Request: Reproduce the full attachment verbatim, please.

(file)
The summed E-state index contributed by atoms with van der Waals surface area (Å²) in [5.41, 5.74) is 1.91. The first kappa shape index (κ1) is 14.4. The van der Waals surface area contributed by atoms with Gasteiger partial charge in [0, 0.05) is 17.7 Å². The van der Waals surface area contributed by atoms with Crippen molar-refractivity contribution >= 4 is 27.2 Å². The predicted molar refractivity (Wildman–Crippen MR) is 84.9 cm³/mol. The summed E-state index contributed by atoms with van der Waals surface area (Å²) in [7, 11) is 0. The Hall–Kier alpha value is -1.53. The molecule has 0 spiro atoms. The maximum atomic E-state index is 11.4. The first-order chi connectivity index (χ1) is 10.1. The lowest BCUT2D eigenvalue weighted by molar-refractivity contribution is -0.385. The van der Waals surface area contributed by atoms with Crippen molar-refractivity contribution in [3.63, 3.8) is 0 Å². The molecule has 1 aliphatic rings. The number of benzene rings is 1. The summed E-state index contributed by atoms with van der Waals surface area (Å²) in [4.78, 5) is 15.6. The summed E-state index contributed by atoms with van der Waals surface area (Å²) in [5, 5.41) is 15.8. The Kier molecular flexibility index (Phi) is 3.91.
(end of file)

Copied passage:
The summed E-state index contributed by atoms with van der Waals surface area (Å²) in [5.41, 5.74) is 1.91. The first kappa shape index (κ1) is 14.4. The van der Waals surface area contributed by atoms with Gasteiger partial charge in [0, 0.05) is 17.7 Å². The van der Waals surface area contributed by atoms with Crippen molar-refractivity contribution >= 4 is 27.2 Å². The predicted molar refractivity (Wildman–Crippen MR) is 84.9 cm³/mol. The summed E-state index contributed by atoms with van der Waals surface area (Å²) in [7, 11) is 0. The Hall–Kier alpha value is -1.53. The molecule has 0 spiro atoms. The maximum atomic E-state index is 11.4. The first-order chi connectivity index (χ1) is 10.1. The lowest BCUT2D eigenvalue weighted by molar-refractivity contribution is -0.385. The van der Waals surface area contributed by atoms with Crippen molar-refractivity contribution in [3.63, 3.8) is 0 Å². The molecule has 1 aliphatic rings. The number of benzene rings is 1. The summed E-state index contributed by atoms with van der Waals surface area (Å²) in [4.78, 5) is 15.6. The summed E-state index contributed by atoms with van der Waals surface area (Å²) in [5, 5.41) is 15.8. The Kier molecular flexibility index (Phi) is 3.91.